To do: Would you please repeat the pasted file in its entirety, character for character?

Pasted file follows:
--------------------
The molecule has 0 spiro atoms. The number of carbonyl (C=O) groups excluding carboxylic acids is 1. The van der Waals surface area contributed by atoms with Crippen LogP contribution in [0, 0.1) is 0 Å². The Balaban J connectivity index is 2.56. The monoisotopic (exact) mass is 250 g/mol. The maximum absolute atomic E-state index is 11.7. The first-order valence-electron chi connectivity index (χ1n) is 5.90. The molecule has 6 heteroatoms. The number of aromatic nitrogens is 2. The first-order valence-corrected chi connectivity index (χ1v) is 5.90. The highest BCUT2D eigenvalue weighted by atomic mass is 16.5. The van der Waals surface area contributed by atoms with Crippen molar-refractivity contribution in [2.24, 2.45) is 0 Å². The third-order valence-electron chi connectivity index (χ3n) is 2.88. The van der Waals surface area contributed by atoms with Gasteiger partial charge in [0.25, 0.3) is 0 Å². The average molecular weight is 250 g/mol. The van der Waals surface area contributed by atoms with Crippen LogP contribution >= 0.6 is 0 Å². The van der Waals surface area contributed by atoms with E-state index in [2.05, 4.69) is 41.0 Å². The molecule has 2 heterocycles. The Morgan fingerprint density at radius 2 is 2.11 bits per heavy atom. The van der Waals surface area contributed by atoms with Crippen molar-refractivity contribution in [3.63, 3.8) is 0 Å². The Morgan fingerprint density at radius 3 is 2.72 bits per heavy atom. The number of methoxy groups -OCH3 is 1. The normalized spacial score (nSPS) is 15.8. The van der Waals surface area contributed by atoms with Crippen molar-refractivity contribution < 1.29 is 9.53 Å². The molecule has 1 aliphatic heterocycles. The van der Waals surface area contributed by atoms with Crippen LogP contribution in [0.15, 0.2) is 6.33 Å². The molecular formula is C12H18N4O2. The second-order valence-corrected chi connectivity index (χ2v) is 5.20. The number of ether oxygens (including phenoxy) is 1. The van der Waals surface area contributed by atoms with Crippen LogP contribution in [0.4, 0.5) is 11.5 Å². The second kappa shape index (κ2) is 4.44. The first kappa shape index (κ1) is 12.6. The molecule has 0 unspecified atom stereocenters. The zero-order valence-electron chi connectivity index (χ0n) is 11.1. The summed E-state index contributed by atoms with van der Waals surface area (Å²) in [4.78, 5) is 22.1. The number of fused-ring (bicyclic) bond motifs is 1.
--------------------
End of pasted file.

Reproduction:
The molecule has 0 spiro atoms. The number of carbonyl (C=O) groups excluding carboxylic acids is 1. The van der Waals surface area contributed by atoms with Crippen LogP contribution in [0, 0.1) is 0 Å². The Balaban J connectivity index is 2.56. The monoisotopic (exact) mass is 250 g/mol. The maximum absolute atomic E-state index is 11.7. The first-order valence-electron chi connectivity index (χ1n) is 5.90. The molecule has 6 heteroatoms. The number of aromatic nitrogens is 2. The first-order valence-corrected chi connectivity index (χ1v) is 5.90. The highest BCUT2D eigenvalue weighted by atomic mass is 16.5. The van der Waals surface area contributed by atoms with Crippen molar-refractivity contribution in [2.24, 2.45) is 0 Å². The third-order valence-electron chi connectivity index (χ3n) is 2.88. The van der Waals surface area contributed by atoms with Gasteiger partial charge in [0.25, 0.3) is 0 Å². The average molecular weight is 250 g/mol. The van der Waals surface area contributed by atoms with Crippen LogP contribution >= 0.6 is 0 Å². The van der Waals surface area contributed by atoms with E-state index in [2.05, 4.69) is 41.0 Å². The molecule has 2 heterocycles. The Morgan fingerprint density at radius 2 is 2.11 bits per heavy atom. The van der Waals surface area contributed by atoms with Crippen molar-refractivity contribution in [3.63, 3.8) is 0 Å². The Morgan fingerprint density at radius 3 is 2.72 bits per heavy atom. The number of methoxy groups -OCH3 is 1. The normalized spacial score (nSPS) is 15.8. The van der Waals surface area contributed by atoms with Crippen molar-refractivity contribution < 1.29 is 9.53 Å². The molecule has 1 aliphatic heterocycles. The van der Waals surface area contributed by atoms with Crippen LogP contribution in [0.15, 0.2) is 6.33 Å². The molecular formula is C12H18N4O2. The second-order valence-corrected chi connectivity index (χ2v) is 5.20. The number of ether oxygens (including phenoxy) is 1. The van der Waals surface area contributed by atoms with Crippen LogP contribution in [0.4, 0.5) is 11.5 Å². The second kappa shape index (κ2) is 4.44. The first kappa shape index (κ1) is 12.6. The molecule has 0 unspecified atom stereocenters. The zero-order valence-electron chi connectivity index (χ0n) is 11.1. The summed E-state index contributed by atoms with van der Waals surface area (Å²) in [4.78, 5) is 22.1. The number of fused-ring (bicyclic) bond motifs is 1.